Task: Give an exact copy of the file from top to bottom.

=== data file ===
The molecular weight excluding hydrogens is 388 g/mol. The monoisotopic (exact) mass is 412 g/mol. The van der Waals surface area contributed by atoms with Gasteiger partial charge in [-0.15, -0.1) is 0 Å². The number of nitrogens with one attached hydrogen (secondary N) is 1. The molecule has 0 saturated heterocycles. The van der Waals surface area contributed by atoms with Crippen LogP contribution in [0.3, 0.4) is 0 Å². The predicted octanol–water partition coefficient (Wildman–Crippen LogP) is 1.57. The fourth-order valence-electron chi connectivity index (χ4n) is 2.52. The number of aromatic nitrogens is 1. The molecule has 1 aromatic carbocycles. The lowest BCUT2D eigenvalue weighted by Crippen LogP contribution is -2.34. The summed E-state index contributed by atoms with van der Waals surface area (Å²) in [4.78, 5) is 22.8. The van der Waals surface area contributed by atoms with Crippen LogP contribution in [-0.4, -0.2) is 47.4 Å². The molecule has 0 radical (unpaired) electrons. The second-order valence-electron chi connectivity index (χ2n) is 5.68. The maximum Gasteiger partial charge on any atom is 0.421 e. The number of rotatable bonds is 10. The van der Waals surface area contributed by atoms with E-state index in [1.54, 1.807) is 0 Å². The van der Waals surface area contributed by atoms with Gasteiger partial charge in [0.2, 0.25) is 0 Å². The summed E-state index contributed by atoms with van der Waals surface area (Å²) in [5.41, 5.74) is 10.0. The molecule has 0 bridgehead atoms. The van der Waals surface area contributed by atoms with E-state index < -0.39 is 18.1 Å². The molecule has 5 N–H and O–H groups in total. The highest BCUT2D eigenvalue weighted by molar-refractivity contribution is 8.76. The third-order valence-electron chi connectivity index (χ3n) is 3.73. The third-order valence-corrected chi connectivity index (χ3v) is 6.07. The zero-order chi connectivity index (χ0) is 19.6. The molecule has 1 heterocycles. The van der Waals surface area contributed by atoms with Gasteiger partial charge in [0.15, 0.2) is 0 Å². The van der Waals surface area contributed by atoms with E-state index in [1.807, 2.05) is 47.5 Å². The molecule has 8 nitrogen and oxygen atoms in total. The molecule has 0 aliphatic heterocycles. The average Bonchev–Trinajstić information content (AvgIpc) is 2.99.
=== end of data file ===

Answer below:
The molecular weight excluding hydrogens is 388 g/mol. The monoisotopic (exact) mass is 412 g/mol. The van der Waals surface area contributed by atoms with Gasteiger partial charge in [-0.15, -0.1) is 0 Å². The number of nitrogens with one attached hydrogen (secondary N) is 1. The molecule has 0 saturated heterocycles. The van der Waals surface area contributed by atoms with Crippen LogP contribution in [0.3, 0.4) is 0 Å². The predicted octanol–water partition coefficient (Wildman–Crippen LogP) is 1.57. The fourth-order valence-electron chi connectivity index (χ4n) is 2.52. The number of aromatic nitrogens is 1. The molecule has 1 aromatic carbocycles. The lowest BCUT2D eigenvalue weighted by Crippen LogP contribution is -2.34. The summed E-state index contributed by atoms with van der Waals surface area (Å²) in [4.78, 5) is 22.8. The van der Waals surface area contributed by atoms with Crippen LogP contribution in [-0.4, -0.2) is 47.4 Å². The molecule has 0 radical (unpaired) electrons. The second-order valence-electron chi connectivity index (χ2n) is 5.68. The maximum Gasteiger partial charge on any atom is 0.421 e. The number of rotatable bonds is 10. The van der Waals surface area contributed by atoms with E-state index in [1.54, 1.807) is 0 Å². The van der Waals surface area contributed by atoms with Gasteiger partial charge in [0.2, 0.25) is 0 Å². The summed E-state index contributed by atoms with van der Waals surface area (Å²) in [5.41, 5.74) is 10.0. The molecule has 0 bridgehead atoms. The van der Waals surface area contributed by atoms with E-state index < -0.39 is 18.1 Å². The molecule has 5 N–H and O–H groups in total. The highest BCUT2D eigenvalue weighted by molar-refractivity contribution is 8.76. The third-order valence-electron chi connectivity index (χ3n) is 3.73. The third-order valence-corrected chi connectivity index (χ3v) is 6.07. The zero-order chi connectivity index (χ0) is 19.6. The molecule has 1 heterocycles. The van der Waals surface area contributed by atoms with Gasteiger partial charge in [0.15, 0.2) is 0 Å². The van der Waals surface area contributed by atoms with E-state index in [1.807, 2.05) is 47.5 Å². The molecule has 8 nitrogen and oxygen atoms in total. The molecule has 0 aliphatic heterocycles. The average Bonchev–Trinajstić information content (AvgIpc) is 2.99.